Going off-grid can be a tempting proposition. For some, it’s the thought of completely cutting out the electricity companies and never receiving another bill. For others, its the planet-friendly idea of reducing your household carbon footprint to practically nothing.
With energy-dense lithium-ion battery storage and smart energy management, going off-grid could be up to 80% cheaper than previous estimates based on older systems predicted. At these levels, off-grid solar and battery storage is close to competitive with diesel generation over the whole system lifetime.
The first step in setting up an off-grid renewables system is to minimise your electricity use. This is important for all home renewables systems, but if you’re off the grid it’s vital.
To reduce the electricity you need and therefore the size and capital cost of any renewable energy systems for electricity, tasks such as water and space heating can be done by using dedicated renewables such as biomass boilers, ground and air source heat pumps or solar water heating. Surplus wind and PV electricity can be used to complement these systems once appliance demand is met and your batteries are full.
While many Australian buildings use solar-plus-storage to produce most of their own electricity, the majority of them still maintain a grid connection. There are two key benefits – income from feeding excess electricity back into the grid and continued power when the sun doesn’t shine.
When going off-grid, it’s not enough to just have enough solar and battery storage to meet your household’s daily energy needs. Without grid backup, prolonged rainy periods and winter weather could leave your building in the lurch. If your household has a daily energy consumption of 10 kWh (quite low for a modern family home!), you would need around 30-40 kWh of energy storage to be safe off-grid.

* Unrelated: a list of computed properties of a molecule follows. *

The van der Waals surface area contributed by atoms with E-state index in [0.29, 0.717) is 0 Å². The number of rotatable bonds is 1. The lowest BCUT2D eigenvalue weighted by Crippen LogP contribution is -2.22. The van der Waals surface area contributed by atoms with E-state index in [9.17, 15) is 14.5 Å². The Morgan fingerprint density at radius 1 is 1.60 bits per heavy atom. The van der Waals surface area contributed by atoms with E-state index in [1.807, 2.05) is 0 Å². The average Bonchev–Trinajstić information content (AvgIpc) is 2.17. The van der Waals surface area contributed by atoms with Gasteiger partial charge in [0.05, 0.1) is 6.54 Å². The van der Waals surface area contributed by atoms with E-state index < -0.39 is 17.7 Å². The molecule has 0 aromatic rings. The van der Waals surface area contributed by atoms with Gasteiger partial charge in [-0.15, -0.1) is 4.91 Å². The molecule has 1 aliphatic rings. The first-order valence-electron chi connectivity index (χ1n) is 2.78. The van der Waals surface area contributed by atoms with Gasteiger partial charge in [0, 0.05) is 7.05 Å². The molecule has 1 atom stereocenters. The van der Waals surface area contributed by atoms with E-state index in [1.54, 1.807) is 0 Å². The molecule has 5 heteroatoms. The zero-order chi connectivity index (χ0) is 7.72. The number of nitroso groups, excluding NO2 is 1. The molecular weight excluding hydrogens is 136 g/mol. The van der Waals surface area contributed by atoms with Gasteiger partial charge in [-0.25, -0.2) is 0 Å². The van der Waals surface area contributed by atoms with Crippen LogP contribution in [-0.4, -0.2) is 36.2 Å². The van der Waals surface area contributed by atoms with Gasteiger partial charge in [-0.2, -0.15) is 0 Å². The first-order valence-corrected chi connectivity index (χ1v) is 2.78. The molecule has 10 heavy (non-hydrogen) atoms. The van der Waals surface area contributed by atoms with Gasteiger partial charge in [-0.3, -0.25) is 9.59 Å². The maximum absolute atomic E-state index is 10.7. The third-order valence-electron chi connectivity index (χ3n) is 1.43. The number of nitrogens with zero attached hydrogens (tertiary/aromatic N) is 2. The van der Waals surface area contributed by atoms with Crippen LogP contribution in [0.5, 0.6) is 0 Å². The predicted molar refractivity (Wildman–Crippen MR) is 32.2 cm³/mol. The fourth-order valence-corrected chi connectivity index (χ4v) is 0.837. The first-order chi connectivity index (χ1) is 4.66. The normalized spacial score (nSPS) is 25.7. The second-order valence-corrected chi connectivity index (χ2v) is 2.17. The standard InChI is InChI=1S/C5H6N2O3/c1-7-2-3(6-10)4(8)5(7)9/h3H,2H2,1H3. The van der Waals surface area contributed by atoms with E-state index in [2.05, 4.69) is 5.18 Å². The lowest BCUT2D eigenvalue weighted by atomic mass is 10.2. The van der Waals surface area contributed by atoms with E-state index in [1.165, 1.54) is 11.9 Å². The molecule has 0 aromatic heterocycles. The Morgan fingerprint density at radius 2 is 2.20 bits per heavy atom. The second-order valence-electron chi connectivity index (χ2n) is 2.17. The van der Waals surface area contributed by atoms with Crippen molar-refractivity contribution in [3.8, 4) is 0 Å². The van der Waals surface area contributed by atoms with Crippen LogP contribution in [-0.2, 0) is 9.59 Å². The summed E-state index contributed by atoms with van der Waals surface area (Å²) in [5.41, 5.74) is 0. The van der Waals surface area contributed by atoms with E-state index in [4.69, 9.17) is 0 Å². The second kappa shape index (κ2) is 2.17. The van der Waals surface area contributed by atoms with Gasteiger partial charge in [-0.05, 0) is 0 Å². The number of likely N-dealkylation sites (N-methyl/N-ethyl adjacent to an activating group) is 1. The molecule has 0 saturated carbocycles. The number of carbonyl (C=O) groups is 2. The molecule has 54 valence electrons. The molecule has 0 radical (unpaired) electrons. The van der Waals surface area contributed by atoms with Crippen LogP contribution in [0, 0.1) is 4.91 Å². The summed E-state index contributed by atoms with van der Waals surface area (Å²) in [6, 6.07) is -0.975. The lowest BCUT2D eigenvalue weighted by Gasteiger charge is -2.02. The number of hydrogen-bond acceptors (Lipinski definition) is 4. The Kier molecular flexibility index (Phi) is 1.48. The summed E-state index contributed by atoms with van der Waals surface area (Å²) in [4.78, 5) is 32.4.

Consider also the size of PV system that your property can support. While more expensive upfront, larger solar panel arrays keep your batteries topped up and ready to provide power. If you have limited roof space, outbuildings and sheds can be used to mount additional panels.
Electricity from the batteries can be used directly to run low-voltage lighting and perhaps other direct-current (DC) appliances. However, most systems include an inverter to produce mains voltage alternating current (AC), which can be used to run standard appliances.
The inverter may act as a battery charger, as well as looking after the batteries and controlling the system, or you may have several separate boxes for these different functions.
Some places are just easier to be grid independent than others. Darwin naturally gets more hours of sunshine than Melbourne, and mounting your solar panels on a large open north-facing roof will produce far more juice than tree-crowded southern-facing property.
If you get a lot of sunshine and consume most of your electricity during the day, you won’t need as much storage capacity to go off-grid. Another factor to consider is seasonal variation. Some cities, such as Brisbane, have very similar levels of sunshine hours in both winter and summer. In comparison, Adelaide has over 50% less sunshine in winter. In the first case, your solar and storage system would be suitable year-round – in the second, the system would need to have extra capacity for the winter that would not be used in summer.